Geoff Chappell - Software Analyst
The Windows kernel started using the 8-byte compare-exchange instruction (CMPXCHG8B) in version 4.0. At first, the instruction had only a few uses, for more efficient coding of the following functions:
These are all exported functions, though of course they are also used internally. Curiously, the Driver Development Kit (DDK) for Windows NT 4.0 left the first of them undocumented, which is conspicuous because that particular function is nothing but a wrapper to get C-language arguments into appropriate registers for executing the instruction. With successive versions, the instruction found ever more use, both in exported functions, such as ExInterlockedFlushSList (added in version 5.0), and especially internally, including for working with 64-bit page table entries when using Physical Address Extension (PAE).
Note that one of the functions that uses CMPXCHG8B in version 4.0 existed already. All functions that use CMPXCHG8B can be coded without the instruction, but at the price (in a multi-processor coding) of having the caller provide storage for a primitive synchronisation object known as a spin lock. For instance, the single instruction
lock cmpxchg8b qword ptr [esi]
is replaceable with the following sequence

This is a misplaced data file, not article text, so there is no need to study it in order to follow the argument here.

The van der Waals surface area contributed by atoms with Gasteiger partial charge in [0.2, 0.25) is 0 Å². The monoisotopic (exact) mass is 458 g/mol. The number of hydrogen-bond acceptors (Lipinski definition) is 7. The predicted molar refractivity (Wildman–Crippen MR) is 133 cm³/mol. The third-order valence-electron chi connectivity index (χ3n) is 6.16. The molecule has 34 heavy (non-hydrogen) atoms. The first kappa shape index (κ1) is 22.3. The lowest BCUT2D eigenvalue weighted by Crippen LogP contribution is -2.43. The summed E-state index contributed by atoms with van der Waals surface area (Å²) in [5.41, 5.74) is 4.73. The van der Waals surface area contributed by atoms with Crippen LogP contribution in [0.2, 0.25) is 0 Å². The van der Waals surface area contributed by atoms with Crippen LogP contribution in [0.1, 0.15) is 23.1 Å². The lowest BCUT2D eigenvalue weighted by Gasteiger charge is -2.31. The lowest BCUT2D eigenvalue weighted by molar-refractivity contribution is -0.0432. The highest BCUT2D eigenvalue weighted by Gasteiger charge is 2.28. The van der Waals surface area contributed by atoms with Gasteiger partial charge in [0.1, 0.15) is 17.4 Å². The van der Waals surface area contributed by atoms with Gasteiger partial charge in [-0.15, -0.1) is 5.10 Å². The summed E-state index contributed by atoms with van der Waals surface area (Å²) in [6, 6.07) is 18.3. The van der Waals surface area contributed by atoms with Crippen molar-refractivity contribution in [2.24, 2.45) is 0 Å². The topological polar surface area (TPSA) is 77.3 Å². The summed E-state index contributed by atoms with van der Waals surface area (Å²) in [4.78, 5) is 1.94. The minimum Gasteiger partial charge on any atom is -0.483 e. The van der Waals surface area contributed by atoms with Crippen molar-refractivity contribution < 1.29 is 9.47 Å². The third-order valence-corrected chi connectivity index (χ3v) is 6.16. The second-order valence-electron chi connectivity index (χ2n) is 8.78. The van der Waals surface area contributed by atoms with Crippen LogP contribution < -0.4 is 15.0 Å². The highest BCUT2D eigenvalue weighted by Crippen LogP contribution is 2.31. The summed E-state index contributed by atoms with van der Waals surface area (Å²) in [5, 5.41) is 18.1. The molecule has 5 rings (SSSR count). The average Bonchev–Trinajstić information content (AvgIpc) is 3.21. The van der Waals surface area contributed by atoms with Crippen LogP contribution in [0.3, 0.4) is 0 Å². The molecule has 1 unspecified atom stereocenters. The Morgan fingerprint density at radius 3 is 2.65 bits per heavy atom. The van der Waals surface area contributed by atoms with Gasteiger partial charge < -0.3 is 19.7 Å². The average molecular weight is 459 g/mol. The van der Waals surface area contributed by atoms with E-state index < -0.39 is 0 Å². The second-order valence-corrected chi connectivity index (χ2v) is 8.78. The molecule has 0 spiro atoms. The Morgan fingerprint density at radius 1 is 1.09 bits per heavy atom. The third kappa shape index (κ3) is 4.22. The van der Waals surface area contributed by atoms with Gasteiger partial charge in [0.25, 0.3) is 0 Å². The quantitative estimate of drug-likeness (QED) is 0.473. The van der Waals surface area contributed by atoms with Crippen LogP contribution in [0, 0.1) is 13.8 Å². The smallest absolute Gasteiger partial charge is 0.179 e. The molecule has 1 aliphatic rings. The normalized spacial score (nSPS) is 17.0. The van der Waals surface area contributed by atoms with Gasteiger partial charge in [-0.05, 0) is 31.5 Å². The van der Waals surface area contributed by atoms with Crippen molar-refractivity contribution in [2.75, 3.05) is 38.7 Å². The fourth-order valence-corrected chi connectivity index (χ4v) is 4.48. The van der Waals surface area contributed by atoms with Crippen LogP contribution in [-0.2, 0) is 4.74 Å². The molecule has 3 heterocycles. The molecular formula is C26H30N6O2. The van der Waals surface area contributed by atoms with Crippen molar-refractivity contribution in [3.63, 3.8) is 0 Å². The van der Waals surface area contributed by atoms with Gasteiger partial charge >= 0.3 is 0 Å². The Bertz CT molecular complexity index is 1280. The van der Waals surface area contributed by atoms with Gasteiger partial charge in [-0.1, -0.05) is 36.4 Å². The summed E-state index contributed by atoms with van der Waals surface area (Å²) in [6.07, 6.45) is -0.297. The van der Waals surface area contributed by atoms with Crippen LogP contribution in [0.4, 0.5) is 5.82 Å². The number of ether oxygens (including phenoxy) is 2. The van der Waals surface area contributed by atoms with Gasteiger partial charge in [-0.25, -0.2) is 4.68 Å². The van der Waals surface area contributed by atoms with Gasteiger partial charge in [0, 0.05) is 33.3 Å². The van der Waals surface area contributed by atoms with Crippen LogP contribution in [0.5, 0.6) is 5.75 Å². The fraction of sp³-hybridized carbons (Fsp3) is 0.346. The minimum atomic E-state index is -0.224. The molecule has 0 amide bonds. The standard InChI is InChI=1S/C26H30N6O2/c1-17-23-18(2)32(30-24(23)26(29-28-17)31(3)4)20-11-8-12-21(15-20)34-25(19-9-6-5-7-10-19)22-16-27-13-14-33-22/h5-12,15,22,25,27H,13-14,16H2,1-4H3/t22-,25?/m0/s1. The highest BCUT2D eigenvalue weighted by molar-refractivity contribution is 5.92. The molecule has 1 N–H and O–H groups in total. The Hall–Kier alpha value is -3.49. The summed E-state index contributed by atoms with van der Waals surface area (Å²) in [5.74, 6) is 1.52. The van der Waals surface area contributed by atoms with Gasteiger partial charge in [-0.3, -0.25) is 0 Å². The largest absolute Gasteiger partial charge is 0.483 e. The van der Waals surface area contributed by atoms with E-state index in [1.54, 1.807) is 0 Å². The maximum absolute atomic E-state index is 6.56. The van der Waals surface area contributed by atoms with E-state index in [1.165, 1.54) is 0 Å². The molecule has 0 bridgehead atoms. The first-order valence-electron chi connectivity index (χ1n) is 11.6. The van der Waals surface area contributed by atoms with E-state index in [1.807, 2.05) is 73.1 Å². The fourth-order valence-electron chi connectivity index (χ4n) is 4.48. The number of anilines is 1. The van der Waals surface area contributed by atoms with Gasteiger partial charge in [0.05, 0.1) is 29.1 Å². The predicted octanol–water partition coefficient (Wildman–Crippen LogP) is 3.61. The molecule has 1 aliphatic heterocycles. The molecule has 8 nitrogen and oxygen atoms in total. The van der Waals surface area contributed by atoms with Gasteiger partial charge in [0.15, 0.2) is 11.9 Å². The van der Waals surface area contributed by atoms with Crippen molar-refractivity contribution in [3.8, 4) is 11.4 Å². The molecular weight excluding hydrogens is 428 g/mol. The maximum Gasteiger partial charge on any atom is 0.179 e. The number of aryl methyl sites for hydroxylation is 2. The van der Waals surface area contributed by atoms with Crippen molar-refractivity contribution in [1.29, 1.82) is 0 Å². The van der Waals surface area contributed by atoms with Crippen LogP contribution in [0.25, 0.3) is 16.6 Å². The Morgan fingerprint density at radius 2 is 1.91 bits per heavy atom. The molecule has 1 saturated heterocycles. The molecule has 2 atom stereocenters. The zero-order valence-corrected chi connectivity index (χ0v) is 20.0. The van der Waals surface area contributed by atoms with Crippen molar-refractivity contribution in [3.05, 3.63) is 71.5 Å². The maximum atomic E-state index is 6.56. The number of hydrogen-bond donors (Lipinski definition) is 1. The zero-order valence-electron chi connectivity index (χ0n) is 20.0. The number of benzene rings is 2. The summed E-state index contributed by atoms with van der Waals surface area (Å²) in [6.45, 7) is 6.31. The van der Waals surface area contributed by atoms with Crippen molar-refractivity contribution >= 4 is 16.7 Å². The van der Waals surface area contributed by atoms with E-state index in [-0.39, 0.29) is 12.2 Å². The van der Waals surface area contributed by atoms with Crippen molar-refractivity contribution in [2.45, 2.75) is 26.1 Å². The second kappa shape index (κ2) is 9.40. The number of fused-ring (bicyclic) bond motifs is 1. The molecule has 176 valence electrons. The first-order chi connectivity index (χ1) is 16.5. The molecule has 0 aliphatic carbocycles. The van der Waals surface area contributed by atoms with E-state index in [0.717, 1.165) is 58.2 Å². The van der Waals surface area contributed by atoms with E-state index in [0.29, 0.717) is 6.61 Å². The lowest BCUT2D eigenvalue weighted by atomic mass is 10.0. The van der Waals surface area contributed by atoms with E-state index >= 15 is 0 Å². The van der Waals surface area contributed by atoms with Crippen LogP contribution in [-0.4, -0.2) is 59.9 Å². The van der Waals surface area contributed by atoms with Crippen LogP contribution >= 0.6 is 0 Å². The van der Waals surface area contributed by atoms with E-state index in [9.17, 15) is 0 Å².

try: lock bts dword ptr [edi],0 jnb acquired wait: test dword ptr [edi],1 je try pause ; if available jmp wait acquired: cmp eax,[esi] jne fail cmp edx,[esi+4] je exchange fail: mov eax,[esi] mov edx,[esi+4] jmp done exchange: mov [esi],ebx mov [esi+4],ecx done: mov byte ptr [edi],0
provided that the 8 bytes at ESI are never modified without acquiring the spin lock at EDI which is in turn never used for any other purpose than guarding those 8 bytes. Even putting aside the undesirability of depending on all users of those 8 bytes to cooperate regarding the spin lock, there is the problem that the replacement is a lot of code, not just in terms of space but of clock cycles. The CMPXCHG8B instruction is clearly a nice feature to have to hand, and it was a natural addition when Intel’s processors started working with a 64-bit external bus.